Online information seeking by patients with bipolar disorder:results from an international multisite survey

Conell, Jörn, Bauer, Rita, Glenn, Tasha, Alda, Martin, Ardau, Raffaella, Baune, Bernhard T., Berk, Michael, Bersudsky, Yuly, Bilderbeck, Amy, Bocchetta, Alberto, Bossini, Letizia, Paredes Castro, Angela Marianne, Cheung, Eric Yat Wo, Chillotti, Caterina, Choppin, Sabine, del Zompo, Maria, Dias, Rodrigo, Dodd, Seetal, Duffy, Anne, Etain, Bruno, Fagiolini, Andrea, Garnham, Julie, Geddes, John, Gildebro, Jonas, González-Pinto, Ana, Goodwin, Guy M., Grof, Paul, Harima, Hirohiko, Hassel, Stefanie, Henry, Chantal, Hidalgo-Mazzei, Diego, Kapur, Vaisnvy, Kunigiri, Girish, Lafer, Beny, Lam, Chun, Larsen, Erik Roj, Lewitzka, Ute, Licht, Rasmus, Lund, Anne Hvenegaard, Misiak, Blazej, Piotrowski, Patryk, Monteith, Scott, Munoz, Rodrigo, Nakanotani, Takako, Nielsen, René E., O’Donovan, Claire, Okamura, Yasushi, Osher, Yamima, Reif, Andreas, Ritter, Philipp, Rybakowski, Janusz K., Sagduyu, Kemal, Sawchuk, Brett, Schwartz, Elon, Scippa, Ângela Miranda, Slaney, Claire, Hatim Sulaiman, Ahmad, Suominen, Kirsi, Suwalska, Aleksandra, Tam, Peter, Tatebayashi, Yoshitaka, Tondo, Leonardo, Vieta, Eduard, Vinberg, Maj, Viswanath, Biju, Volkert, Julia, Zetin, Mark, Zorrilla, Iñaki, Whybrow, Peter C. and Bauer, Michael (2016). Online information seeking by patients with bipolar disorder:results from an international multisite survey. International Journal of Bipolar Disorders, 4 (1), pp. 1-14.

Abstract

Background: Information seeking is an important coping mechanism for dealing with chronic illness. Despite a growing number of mental health websites, there is little understanding of how patients with bipolar disorder use the Internet to seek information. Methods: A 39 question, paper-based, anonymous survey, translated into 12 languages, was completed by 1222 patients in 17 countries as a convenience sample between March 2014 and January 2016. All patients had a diagnosis of bipolar disorder from a psychiatrist. Data were analyzed using descriptive statistics and generalized estimating equations to account for correlated data. Results: 976 (81 % of 1212 valid responses) of the patients used the Internet, and of these 750 (77 %) looked for information on bipolar disorder. When looking online for information, 89 % used a computer rather than a smartphone, and 79 % started with a general search engine. The primary reasons for searching were drug side effects (51 %), to learn anonymously (43 %), and for help coping (39 %). About 1/3 rated their search skills as expert, and 2/3 as basic or intermediate. 59 % preferred a website on mental illness and 33 % preferred Wikipedia. Only 20 % read or participated in online support groups. Most patients (62 %) searched a couple times a year. Online information seeking helped about 2/3 to cope (41 % of the entire sample). About 2/3 did not discuss Internet findings with their doctor. Conclusion: Online information seeking helps many patients to cope although alternative information sources remain important. Most patients do not discuss Internet findings with their doctor, and concern remains about the quality of online information especially related to prescription drugs. Patients may not rate search skills accurately, and may not understand limitations of online privacy. More patient education about online information searching is needed and physicians should recommend a few high quality websites.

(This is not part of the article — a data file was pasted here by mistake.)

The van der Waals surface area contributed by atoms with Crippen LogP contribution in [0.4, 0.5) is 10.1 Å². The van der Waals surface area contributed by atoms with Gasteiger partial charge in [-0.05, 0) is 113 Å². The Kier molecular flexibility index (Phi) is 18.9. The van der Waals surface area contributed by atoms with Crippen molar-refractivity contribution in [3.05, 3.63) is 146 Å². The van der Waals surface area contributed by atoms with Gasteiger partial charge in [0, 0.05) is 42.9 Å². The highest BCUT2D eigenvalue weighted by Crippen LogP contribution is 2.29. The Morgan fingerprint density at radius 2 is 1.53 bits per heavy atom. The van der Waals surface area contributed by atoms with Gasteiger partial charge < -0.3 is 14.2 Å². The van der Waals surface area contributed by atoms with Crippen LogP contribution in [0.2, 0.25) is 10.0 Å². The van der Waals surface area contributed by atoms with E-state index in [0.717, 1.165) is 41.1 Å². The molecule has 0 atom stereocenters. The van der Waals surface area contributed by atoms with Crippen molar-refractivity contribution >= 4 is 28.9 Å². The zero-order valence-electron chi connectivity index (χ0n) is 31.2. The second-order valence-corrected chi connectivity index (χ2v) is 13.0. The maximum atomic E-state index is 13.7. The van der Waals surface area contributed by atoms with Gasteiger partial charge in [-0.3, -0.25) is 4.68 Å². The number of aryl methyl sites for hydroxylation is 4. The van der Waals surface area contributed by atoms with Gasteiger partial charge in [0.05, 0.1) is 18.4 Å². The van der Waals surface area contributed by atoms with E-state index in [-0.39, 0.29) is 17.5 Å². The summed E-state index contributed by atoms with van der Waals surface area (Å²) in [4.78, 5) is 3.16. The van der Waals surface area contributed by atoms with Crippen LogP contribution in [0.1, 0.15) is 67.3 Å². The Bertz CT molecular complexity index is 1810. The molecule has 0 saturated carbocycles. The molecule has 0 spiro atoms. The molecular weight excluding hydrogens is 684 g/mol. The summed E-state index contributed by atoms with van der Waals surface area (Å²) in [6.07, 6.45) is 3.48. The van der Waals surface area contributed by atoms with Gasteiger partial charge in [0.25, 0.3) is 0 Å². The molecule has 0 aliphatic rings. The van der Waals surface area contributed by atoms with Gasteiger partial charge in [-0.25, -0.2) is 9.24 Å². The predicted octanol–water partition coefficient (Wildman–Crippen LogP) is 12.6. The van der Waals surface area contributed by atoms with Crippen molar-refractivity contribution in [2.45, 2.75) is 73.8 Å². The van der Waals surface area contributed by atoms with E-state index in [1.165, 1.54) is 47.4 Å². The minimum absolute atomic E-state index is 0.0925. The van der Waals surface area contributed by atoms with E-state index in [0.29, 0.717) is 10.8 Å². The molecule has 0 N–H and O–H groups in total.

Publication DOI: https://doi.org/10.1186/s40345-016-0058-0
Divisions: Life & Health Sciences > Psychology
Life & Health Sciences
Additional Information: © 2016 The Author(s). This article is distributed under the terms of the Creative Commons Attribution 4.0 International License (http://creativecommons.org/licenses/by/4.0/), which permits unrestricted use, distribution, and reproduction in any medium, provided you give appropriate credit to the original author(s) and the source, provide a link to the Creative Commons license, and indicate if changes were made. Erratum: Conell, J., Bauer, R., Glenn, T., Alda, M., Ardau, R., Baune, B. T., ... Bauer, M. (2017). Erratum to: Online information seeking by patients with bipolar disorder: results from an international multisite survey (Int J Bipolar Disord, (2016), 4, (1), 10.1186/s40345-016-0058-0). International Journal of Bipolar Disorders, 5(1), [18]. DOI: 10.1186/s40345-017-0082-8
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Related URLs: http://www.scop ... tnerID=8YFLogxK (Scopus URL)
Published Date: 2016-12-01
Authors: Conell, Jörn
Bauer, Rita
Glenn, Tasha
Alda, Martin
Ardau, Raffaella
Baune, Bernhard T.
Berk, Michael
Bersudsky, Yuly
Bilderbeck, Amy
Bocchetta, Alberto
Bossini, Letizia
Paredes Castro, Angela Marianne
Cheung, Eric Yat Wo
Chillotti, Caterina
Choppin, Sabine
del Zompo, Maria
Dias, Rodrigo
Dodd, Seetal
Duffy, Anne
Etain, Bruno
Fagiolini, Andrea
Garnham, Julie
Geddes, John
Gildebro, Jonas
González-Pinto, Ana
Goodwin, Guy M.
Grof, Paul
Harima, Hirohiko
Hassel, Stefanie ( 0000-0001-7240-1581)
Henry, Chantal
Hidalgo-Mazzei, Diego
Kapur, Vaisnvy
Kunigiri, Girish
Lafer, Beny
Lam, Chun
Larsen, Erik Roj
Lewitzka, Ute
Licht, Rasmus
Lund, Anne Hvenegaard
Misiak, Blazej
Piotrowski, Patryk
Monteith, Scott
Munoz, Rodrigo
Nakanotani, Takako
Nielsen, René E.
O’Donovan, Claire
Okamura, Yasushi
Osher, Yamima
Reif, Andreas
Ritter, Philipp
Rybakowski, Janusz K.
Sagduyu, Kemal
Sawchuk, Brett
Schwartz, Elon
Scippa, Ângela Miranda
Slaney, Claire
Hatim Sulaiman, Ahmad
Suominen, Kirsi
Suwalska, Aleksandra
Tam, Peter
Tatebayashi, Yoshitaka
Tondo, Leonardo
Vieta, Eduard
Vinberg, Maj
Viswanath, Biju
Volkert, Julia
Zetin, Mark
Zorrilla, Iñaki
Whybrow, Peter C.
Bauer, Michael

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